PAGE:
These short stories are amazing. They offer slices of life in Palestine as experienced and then told by women. Many of them are not political in any overt way – they deal with childhood memories of being mischievous, of buying shoes and not buying into societies ideas of what feminine is, of being a child in a beautiful country.
 
Others show how the political situation defines and determines so many actions and activities those of us in freer countries would perform without thought. Imagine spending a whole day travelling a short distance to visit relatively because of the numerous road blocks? Road blocks with what seems like very little purpose other than to show power.
 
And yet other stories talk very specifically about the awful vortex of death and killing that exists in this part of the world. You kill my child, I will kill two of yours – back and forth until all the children are dead.
 
All of the stories are powerful in their own way. Not a single one can be read and just flipped past, forgotten, consumed like junk food. They are all important and valuable. Each deserves time taken to read and digest. I will return to them all to reread and reconsider.
 
In each story the very humanness of the characters is so powerful. When we read of deaths and bombings or see footage on tv it is easy to forget that the victims, and perpetrators, are sons, daughters, mothers, fathers, siblings – people just like us with all the same relationships and complications.
 
These stories show the humanity of the people caught up in the violence, and remind us that it is not politicians who live with the daily fear – it is the people.
 
In addition, there is a strong feminist thread through these stories. These are women getting on with it, making things happen, surviving often in the most dire of circumstances.
 
A wonderful collection of stories. Simply wonderful.
 
In the spirit of fairness, I shall also be reading a collection of Israeli short stories. And I am sure that the same humanity, experiences, fears and disruptions exist on that side of the story too.

by Kenneth de Kok

This is one of many books I will read that will fill the requirement for Book 20. A book by a local author. I plan to read lots of South African and African authors this year.

This little book certainly took me right back to my childhood and dropped me, barefoot, dusty faced and sun burnt into South Africa’s past.

Behind the memory land of a simpler time (for white South Africans) always must lie the knowledge of what was really going on.

de Kok speaks of the undercurrent as observed by a child. The danger when reading this book is to wax lyrical about how wonderful life was then, when for so many of the sub-characters in this book, it was truly monstrous. The reader can see, if she looks carefully between the lines, the things that so many of us, when looking back at our childhoods in South Africa, now view with squinted eyes and a sense of ‘how did we not realise’. Like de Kok, I too remember news reports that spoke to so many dead people, and five blacks. I too remember domestic workers seemingly up all the time, ready to meet the family’s needs. And like de Kok, I didn’t know what it all meant when I was 8 or 9, but certainly do now.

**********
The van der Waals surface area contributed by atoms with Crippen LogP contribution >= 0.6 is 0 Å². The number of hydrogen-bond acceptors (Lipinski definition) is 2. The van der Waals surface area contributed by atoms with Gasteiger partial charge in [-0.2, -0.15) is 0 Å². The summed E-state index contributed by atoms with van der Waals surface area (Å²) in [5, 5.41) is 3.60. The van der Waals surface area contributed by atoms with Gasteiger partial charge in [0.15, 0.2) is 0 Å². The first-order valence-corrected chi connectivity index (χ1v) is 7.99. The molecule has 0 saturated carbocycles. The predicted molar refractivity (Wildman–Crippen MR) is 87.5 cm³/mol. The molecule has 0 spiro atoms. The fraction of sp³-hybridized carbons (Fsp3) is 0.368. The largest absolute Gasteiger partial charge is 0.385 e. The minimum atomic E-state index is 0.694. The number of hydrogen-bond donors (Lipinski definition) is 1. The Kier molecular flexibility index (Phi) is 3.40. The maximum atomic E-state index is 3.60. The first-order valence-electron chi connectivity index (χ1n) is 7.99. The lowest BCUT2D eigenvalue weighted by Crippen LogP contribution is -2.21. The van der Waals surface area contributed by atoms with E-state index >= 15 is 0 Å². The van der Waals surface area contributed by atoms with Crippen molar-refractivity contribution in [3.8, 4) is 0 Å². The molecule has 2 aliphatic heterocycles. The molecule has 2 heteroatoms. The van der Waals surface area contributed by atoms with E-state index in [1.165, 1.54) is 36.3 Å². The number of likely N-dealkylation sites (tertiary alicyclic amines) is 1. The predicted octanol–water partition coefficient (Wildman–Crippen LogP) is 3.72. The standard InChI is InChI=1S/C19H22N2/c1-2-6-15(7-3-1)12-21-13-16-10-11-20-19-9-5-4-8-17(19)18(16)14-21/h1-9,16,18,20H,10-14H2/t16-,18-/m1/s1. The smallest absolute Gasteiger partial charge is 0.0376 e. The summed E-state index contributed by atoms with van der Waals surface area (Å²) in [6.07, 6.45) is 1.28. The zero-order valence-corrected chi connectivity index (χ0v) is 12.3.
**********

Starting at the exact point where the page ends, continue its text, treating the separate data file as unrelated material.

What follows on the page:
I think that hidden within this memoir, this recalling of a childhood written after a father’s death, is a much larger story de Kok is leaving for the South African white reader of a similar age to remember and create.

The reader can decide if this is commentary or a gentle memoir of a dusty childhood.

by Ben Elton

I read this as Book 49. A book about a problem facing society today.

In Blind Faith Elton deals with so many of the issues facing society and humanity – lack of online privacy, over-sharing, status chasing, anti-vaccination nonsense, global warming and the threat of rising sea-levels, religion and….blind faith.

Trafford Sewell lives, like everyone else in this awful future world, in a sludge of slow moving sheep, slogging from one place to another in a mass of semi-naked humanity. Society insists that everything is blessed and wonderful and to be celebrated, all human behaviour is glorious and to be shared. So public eating in encouraged, whispered conversations are suspect, and the streaming of sex tapes and recordings of every moment of everyone’s lives is available online, all the time. And all Trafford wants is a little privacy.

But wanting a little of what is not allowed is bound to lead to all sorts of other desires and complications. Trafford’s life becomes so much more interesting and so much more dangerous as soon as he even vaguely admits his desire for more – or is that less?

I thought this an interesting satirical look at a possible world. At times it is very funny and at others, rather chilling. Like all good dystopia fiction it seems to sail very close to what seemed inconceivable moments ago and now seems not entirely unlikely. A measles epidemic killing scores of kids – surely not. Ten years ago, impossible. Now – many people would think it is inevitable in the not-to-distant future.

Elton manages to send society forward on a path not entirely unlikely.

You may laugh, you may be annoyed, you may even grimace. But what you will surely do is think. And possibly be a little afraid next time you see a celebrity over share and be fawned over by a multitude of fans for doing so.

In Elton’s book, there go all of us eventually.

by Erika Swyler

I listened to the audio book of this title for Book 39. A book that involves a bookstore or library.

I really liked this book. I had read reviews in which readers said they could not connect to or relate to the protagonists, especially Simon, but I found him very relatable, and very human.

Simon is a librarian living in a slowly crumbling house and a parallel life, in many ways. He receives a book from a stranger and begins to read and unravel the mysteries within.

The book he is sent is a wonderfully old tome, a history of a travelling fair, or probably a fayre actually.

The Book of Speculation is a telling both of Simon’s experience of the book he is sent, and the story within that book.

It is also about family and how we define that word, of connections made and lost, and of love in myriad forms and expressions.

Simon’s family is formed, reformed, broken down and reconstructed in this emotionally honest story.

This book is also very well-constructed and kept me engaged throughout. I was equally fascinated by the story in the book, and the story in the book in the book. Each time the narrative changed I felt like I was returning to friends I had missed ever so slightly, much as I had enjoyed the ones I was with.

The end gallops forward and I listened breathlessly, hands in soapy water, staring out of the kitchen window, task at hand forgotten.

A thoroughly enjoyable audio book which I am completely sure would be just as delightful to read.